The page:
Who Won The Big Game?; Who Lost The Olympics?

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Scoring The Super Bowl

Viewers watching Super Bowl commercials on Sunday were three times more likely to look up those advertisers online compared to everyday primetime TV, according to search data released Monday morning by EDO. 

Guess that’s something, considering it costs around $7 million for a 30-second spot.

The secret to success is having access to a very tuned-in audience.

Attention usually declines throughout TV ad breaks – except during the Super Bowl, which is the only TV event that experiences the opposite effect, says Jura Liaukonyte, associate professor at Cornell University’s SC Johnson College of Business, citing data from a recent study she co-authored.

People “pay more attention [to the ads] than the game,” Liaukonyte told AdExchanger.

Which is good news for brands that can afford top-end placements. 

Around 40% of the brands that ran commercials during the big game were first-timers – most notably cryptocurrency companies. Crypto.com, FTX, Coinbase and a few sports betting apps all made their Super Bowl debuts on Sunday.

Coinbase’s spot featured a bouncing QR code that was supposedly so popular it caused the app to crash, The Verge reports. It’s always good to try new things, although, by the same token, millions of potential customers were likely greeted by a site error page.

Missing The Podium

Ratings for the Beijing Winter Olympics are, unsurprisingly, terrible. 

To be fair, NBC forecasted low numbers. Taking place six months after the summer games (always more popular) and in empty, fan-less winter sports compounds, what can you expect, said NBC Sports Chairman Pete Bevacqua on a conference call, as reported by The Hollywood Reporter.

“Advertisers know that they don’t buy ratings, they buy the value of the games,” NBCU ad sales leader Kelly Abcarian tells THR. “Historically, ratings were designed for a world where the ads traveled with the content, and now they don’t have to be.”

NBCU’s silver lining is solid results for Peacock.

But the big miss on ratings and general consumer interest is somewhat self-imposed and related to the Olympic organization’s obsession with controlling media related to the event, regardless of whether it may value the games.

Comedian Leslie Jones, for example, did her popular livestreamed Instagram videos – until they were removed. NBC admitted that was a mistake – Jones actually had a formal deal for live commentary during the last two Olympics. But Olympic footage automatically triggers takedown notices. Even athletes find their accounts suspended if they post from the event, and major sports news destinations like ESPN or Bleacher Report apps barely carry Olympic content.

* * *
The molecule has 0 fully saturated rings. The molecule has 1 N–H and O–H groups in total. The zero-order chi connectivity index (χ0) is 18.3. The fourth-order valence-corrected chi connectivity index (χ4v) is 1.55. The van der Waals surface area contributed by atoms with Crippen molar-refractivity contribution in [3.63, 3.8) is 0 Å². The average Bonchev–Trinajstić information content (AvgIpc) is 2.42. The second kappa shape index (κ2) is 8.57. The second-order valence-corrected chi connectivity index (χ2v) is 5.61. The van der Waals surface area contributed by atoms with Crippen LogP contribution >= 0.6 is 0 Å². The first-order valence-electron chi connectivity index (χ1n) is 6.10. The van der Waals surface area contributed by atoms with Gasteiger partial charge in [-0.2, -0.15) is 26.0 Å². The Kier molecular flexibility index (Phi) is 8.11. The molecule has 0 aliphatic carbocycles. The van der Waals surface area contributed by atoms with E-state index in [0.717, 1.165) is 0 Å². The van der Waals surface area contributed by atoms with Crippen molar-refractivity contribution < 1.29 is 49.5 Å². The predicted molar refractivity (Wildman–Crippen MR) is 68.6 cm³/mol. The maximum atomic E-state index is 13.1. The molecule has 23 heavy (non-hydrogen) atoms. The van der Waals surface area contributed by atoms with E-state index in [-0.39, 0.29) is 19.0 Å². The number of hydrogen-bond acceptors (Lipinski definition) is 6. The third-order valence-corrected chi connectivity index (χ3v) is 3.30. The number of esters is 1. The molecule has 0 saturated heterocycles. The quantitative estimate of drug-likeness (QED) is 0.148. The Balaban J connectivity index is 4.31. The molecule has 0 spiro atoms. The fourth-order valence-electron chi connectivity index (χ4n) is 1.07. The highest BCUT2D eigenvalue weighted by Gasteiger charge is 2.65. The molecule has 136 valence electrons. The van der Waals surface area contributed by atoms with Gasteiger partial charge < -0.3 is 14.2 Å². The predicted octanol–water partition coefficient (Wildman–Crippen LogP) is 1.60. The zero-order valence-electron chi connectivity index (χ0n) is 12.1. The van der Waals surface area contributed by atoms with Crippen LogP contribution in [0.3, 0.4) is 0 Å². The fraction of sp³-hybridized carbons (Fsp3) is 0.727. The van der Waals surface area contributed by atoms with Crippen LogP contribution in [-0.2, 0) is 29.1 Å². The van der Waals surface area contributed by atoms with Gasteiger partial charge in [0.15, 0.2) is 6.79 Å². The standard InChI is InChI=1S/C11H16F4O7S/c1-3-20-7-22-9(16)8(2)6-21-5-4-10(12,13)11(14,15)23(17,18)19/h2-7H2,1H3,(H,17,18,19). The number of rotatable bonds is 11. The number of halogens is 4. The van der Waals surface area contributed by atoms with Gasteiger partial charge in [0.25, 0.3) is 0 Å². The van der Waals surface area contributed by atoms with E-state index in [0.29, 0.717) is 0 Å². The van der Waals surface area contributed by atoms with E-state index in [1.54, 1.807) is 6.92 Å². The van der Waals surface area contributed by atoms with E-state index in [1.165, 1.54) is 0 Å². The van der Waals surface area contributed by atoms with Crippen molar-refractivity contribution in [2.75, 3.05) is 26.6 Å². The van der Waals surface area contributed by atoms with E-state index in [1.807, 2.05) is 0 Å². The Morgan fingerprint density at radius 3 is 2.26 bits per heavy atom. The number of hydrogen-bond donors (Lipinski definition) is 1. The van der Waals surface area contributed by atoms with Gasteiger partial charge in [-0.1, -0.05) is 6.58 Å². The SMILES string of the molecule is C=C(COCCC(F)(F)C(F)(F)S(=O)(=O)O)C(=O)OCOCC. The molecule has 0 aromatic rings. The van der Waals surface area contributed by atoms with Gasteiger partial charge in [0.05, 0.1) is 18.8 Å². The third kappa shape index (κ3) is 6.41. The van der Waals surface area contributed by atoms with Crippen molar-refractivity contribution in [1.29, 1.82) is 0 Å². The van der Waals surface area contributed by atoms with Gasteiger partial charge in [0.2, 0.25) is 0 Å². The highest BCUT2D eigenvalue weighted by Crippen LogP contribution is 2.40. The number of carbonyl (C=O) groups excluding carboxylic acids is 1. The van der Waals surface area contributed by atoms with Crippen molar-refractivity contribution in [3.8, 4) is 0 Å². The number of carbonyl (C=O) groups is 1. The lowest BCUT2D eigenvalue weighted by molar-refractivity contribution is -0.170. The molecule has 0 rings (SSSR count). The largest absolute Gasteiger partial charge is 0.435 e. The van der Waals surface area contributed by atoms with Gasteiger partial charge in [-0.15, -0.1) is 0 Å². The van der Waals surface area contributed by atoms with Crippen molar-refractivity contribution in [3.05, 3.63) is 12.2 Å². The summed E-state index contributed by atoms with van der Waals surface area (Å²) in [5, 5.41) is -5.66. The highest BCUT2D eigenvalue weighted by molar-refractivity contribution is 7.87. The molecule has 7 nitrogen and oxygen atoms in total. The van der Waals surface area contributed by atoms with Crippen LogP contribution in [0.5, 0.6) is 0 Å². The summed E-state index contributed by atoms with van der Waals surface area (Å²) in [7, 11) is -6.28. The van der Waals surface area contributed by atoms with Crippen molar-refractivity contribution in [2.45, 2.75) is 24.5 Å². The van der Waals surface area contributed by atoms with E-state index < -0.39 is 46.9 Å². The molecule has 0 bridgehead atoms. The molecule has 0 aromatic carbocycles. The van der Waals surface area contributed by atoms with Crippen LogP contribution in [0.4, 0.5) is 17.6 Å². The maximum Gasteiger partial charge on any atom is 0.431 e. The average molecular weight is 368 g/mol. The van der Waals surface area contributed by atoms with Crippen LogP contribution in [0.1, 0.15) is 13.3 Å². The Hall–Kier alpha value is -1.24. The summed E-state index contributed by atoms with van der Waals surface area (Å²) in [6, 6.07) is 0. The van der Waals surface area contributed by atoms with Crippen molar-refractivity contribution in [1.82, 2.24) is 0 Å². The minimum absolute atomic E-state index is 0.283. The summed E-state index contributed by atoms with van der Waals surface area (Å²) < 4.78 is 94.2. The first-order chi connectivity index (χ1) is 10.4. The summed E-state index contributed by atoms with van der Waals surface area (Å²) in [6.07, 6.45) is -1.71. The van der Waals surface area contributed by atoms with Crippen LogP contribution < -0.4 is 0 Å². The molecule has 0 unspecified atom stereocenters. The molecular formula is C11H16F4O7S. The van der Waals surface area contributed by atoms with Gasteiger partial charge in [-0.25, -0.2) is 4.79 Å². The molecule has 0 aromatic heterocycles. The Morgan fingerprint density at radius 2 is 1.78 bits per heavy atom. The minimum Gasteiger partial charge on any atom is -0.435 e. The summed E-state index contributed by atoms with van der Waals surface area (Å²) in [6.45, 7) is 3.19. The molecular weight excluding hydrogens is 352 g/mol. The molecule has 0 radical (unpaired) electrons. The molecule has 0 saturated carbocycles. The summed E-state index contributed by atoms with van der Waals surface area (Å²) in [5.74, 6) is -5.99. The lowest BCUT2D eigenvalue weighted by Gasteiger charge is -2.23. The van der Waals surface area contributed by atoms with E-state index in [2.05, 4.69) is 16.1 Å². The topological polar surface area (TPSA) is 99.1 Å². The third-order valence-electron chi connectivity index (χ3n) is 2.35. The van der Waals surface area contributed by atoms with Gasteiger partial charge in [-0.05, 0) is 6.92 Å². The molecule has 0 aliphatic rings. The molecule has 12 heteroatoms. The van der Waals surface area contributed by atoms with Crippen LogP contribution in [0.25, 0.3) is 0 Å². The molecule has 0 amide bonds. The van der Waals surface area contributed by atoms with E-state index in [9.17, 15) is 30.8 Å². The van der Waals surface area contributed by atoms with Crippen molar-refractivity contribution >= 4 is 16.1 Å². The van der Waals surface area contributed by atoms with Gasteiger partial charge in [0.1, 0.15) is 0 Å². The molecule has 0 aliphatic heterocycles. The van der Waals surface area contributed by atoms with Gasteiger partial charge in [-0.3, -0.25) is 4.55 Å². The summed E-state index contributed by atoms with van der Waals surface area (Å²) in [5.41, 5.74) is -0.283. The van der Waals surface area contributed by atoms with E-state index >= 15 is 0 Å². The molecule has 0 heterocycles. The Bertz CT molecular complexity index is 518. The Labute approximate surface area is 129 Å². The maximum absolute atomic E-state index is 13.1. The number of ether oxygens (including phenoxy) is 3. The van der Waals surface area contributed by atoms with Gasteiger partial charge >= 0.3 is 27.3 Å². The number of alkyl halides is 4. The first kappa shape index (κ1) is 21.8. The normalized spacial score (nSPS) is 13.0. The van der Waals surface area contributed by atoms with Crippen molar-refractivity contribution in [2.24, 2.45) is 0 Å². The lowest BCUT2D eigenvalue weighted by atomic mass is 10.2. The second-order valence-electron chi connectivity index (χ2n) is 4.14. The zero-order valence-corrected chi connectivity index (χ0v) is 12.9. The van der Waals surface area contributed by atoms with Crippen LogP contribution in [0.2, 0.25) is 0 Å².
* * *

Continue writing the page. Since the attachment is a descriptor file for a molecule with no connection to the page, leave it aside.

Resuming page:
We ask, would it be so bad if the Olympics were to spawn popular memes, content and updates via athlete accounts from the games, even if it wasn’t directly monetized?

Speak Microsoftly And Carry A Big Stick

Microsoft isn’t a major app store player – but it could be a gamechanger.

Last week, Microsoft published its “Open App Store Principles.” The notable changes Microsoft proposes for the mobile economy include not unfairly privileging owned services on an app store and allowing fair payment processing by outside companies. 

On its own, the announcement is insignificant because, let’s face it, so is the Windows app store. But it “stands in stark contrast to the operating model of the App Store on iOS, and, to a lesser extent, Google Play on Android,” writes Eric Seufert of Mobile Dev Memo.

Mobile developers need some third force to break Apple and Google’s deft, synchronized management of in-app revenue. Apple and Google always seem to play hardball or make the same developer concessions at around the same time, Seufert writes, whether that be developer fee reductions, second-year subscription reductions, small business programs or digging in by country to fight requirements for alternative payment processing.

Developers need a wave of laws, regulation and outside pressure to get Google and Apple to change their app store policies.

But Microsoft at least makes one very salient point directed at Google and Apple: “If Microsoft can offer alternative payments, why can’t you?”

But Wait, There’s More!

Instagram’s video ad revenue sharing program has underwhelmed participating publishers. [Digiday]

Facebook has a super-user supremacy problem. [The Atlantic]

Mike Shields Substack: Netflix is never going to run ads. Isn’t that what we said about HBO? [blog]

The Super Bowl was full of celebrities. Why were there no creators? [The Information]

Embedded Substack: Why is TikTok so scared of 30? [blog]

Stressed about the economy? These ads are for you. [NYT]

You’re Hired!

Outbrain hires Paul Knegten as its first CMO. [release]

Jordan Lieberman joins Fourthwall as SVP and product chief for its political data platform. [LinkedIn]

The Trade Desk appoints its COO, Michelle Hulst, as chief data officer. [LinkedIn]

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